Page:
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U.S. Ranks Low in Download Speeds

26 Jun, 2007 By: Chris Tribbey



The findings of a first-ever national survey of Internet speeds may not surprise you: Americans are slow.

But as more and more content providers brave the digital delivery realm, the results may weigh heavily on their minds.

The median download speed for the nation is 1.9 megabits per second (mbps), a pedestrian figure compared to most of the world, according to the survey commissioned by the Communications Workers of America (CWA), released June 25. At more than 60 mbps, the Japanese can download in two minutes what takes Americans two hours. South Korea is second to Japan in download speed, hitting 45 mbps. Finland, Sweden and France are all around 20 mbps, and even Canada is leaving America behind (7.6 mbps), according to the survey.

The median upload speed in America is even worse: 371 kilobits per second.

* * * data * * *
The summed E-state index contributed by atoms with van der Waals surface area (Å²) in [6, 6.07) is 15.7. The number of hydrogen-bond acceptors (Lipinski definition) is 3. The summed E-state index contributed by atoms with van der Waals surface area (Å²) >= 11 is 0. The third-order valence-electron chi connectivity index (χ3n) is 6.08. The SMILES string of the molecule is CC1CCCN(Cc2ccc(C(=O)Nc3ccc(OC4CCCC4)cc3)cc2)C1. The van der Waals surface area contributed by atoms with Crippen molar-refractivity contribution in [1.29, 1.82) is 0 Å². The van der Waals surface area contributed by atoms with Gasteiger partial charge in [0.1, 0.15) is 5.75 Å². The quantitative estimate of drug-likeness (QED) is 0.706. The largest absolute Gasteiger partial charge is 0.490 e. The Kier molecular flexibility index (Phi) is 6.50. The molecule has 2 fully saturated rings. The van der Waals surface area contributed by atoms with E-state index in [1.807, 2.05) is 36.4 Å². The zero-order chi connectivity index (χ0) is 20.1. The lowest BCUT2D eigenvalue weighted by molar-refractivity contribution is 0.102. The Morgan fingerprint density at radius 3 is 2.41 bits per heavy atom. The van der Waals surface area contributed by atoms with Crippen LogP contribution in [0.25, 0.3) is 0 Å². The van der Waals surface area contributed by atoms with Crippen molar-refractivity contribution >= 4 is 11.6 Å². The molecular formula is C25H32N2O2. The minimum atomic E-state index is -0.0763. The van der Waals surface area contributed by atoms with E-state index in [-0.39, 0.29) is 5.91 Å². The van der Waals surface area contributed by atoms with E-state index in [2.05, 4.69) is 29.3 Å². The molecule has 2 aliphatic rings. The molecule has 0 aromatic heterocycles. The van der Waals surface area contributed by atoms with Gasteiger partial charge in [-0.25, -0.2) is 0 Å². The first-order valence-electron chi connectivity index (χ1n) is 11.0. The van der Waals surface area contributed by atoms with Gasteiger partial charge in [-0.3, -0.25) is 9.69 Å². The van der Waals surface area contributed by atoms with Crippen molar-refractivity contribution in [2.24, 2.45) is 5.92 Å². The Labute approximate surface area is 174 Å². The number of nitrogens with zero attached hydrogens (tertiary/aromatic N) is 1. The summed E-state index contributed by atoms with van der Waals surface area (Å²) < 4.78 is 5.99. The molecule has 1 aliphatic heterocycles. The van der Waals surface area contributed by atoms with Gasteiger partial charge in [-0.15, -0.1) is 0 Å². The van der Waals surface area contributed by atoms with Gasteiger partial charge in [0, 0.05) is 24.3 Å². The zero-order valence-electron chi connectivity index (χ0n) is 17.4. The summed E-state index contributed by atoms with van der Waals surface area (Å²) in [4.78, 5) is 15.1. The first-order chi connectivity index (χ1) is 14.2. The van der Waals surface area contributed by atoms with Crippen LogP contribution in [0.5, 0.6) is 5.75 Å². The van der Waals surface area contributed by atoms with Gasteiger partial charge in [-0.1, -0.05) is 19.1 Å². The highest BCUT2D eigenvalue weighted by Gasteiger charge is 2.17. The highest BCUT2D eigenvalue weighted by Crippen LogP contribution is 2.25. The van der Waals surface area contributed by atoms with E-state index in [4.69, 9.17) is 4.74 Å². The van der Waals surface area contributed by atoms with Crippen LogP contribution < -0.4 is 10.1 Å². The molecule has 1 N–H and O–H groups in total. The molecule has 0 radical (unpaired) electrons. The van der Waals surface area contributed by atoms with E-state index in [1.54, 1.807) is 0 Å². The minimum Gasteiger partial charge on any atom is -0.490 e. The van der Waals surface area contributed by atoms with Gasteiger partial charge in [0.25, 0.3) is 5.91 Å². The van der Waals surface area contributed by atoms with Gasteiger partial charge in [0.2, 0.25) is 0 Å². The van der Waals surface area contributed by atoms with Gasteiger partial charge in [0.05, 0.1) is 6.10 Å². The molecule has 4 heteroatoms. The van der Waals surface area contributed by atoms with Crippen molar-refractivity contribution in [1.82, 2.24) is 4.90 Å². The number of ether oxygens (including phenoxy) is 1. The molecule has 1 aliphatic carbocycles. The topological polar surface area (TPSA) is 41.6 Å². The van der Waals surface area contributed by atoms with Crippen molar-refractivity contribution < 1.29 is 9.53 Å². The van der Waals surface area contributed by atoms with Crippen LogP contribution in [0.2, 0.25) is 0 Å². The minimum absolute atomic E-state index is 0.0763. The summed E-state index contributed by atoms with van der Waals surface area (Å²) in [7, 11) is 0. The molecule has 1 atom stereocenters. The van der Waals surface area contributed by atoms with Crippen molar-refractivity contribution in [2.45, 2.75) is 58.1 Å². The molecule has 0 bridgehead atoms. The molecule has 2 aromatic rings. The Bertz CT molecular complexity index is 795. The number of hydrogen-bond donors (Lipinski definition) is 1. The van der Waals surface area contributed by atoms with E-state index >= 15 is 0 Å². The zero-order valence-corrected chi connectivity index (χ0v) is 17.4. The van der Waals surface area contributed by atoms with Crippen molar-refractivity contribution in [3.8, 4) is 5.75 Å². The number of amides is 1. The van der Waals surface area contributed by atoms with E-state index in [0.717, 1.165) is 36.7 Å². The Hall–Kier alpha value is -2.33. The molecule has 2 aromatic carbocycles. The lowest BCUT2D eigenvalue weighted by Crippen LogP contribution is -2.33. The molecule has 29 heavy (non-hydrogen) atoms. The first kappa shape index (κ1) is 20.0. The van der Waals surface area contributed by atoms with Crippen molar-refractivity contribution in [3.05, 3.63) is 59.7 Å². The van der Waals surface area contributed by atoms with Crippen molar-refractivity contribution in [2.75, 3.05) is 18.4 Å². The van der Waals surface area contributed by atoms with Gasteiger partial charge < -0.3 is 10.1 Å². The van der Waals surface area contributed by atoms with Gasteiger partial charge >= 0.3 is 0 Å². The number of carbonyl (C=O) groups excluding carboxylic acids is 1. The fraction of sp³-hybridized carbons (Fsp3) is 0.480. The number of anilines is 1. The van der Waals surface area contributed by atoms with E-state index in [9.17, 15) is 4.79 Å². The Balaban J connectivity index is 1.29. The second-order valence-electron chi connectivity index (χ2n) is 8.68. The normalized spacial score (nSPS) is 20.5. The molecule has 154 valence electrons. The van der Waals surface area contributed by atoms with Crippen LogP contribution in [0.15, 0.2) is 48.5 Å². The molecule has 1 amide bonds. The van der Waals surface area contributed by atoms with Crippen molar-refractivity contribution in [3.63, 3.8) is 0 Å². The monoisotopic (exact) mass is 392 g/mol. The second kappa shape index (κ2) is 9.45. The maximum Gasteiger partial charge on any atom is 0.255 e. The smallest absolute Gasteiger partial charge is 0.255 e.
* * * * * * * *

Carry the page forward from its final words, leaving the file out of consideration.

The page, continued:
The CWA, using the results of the survey, faults the federal government for not having a national policy to promote high-speed broadband, and calls for the United States to have a nationwide infrastructure to carry 10 mbps in downloads and 1 mbps for uploads by 2010.

“The U.S. has a lot of ground to cover to remain competitive with other economies that have already adopted policies that facilitate job growth, business advancement, and individual achievement through access to the latest technologies,” the survey reads.

The survey had U.S. broadband consumers do a Internet speed test on speedmatters.org to measure how fast their computers could upload and download data. Nearly 80,000 people in all 50 states and the District of Columbia took the test between September 2006 and May 2007. Few people with dial-up service were even able to complete the tests, the survey said.

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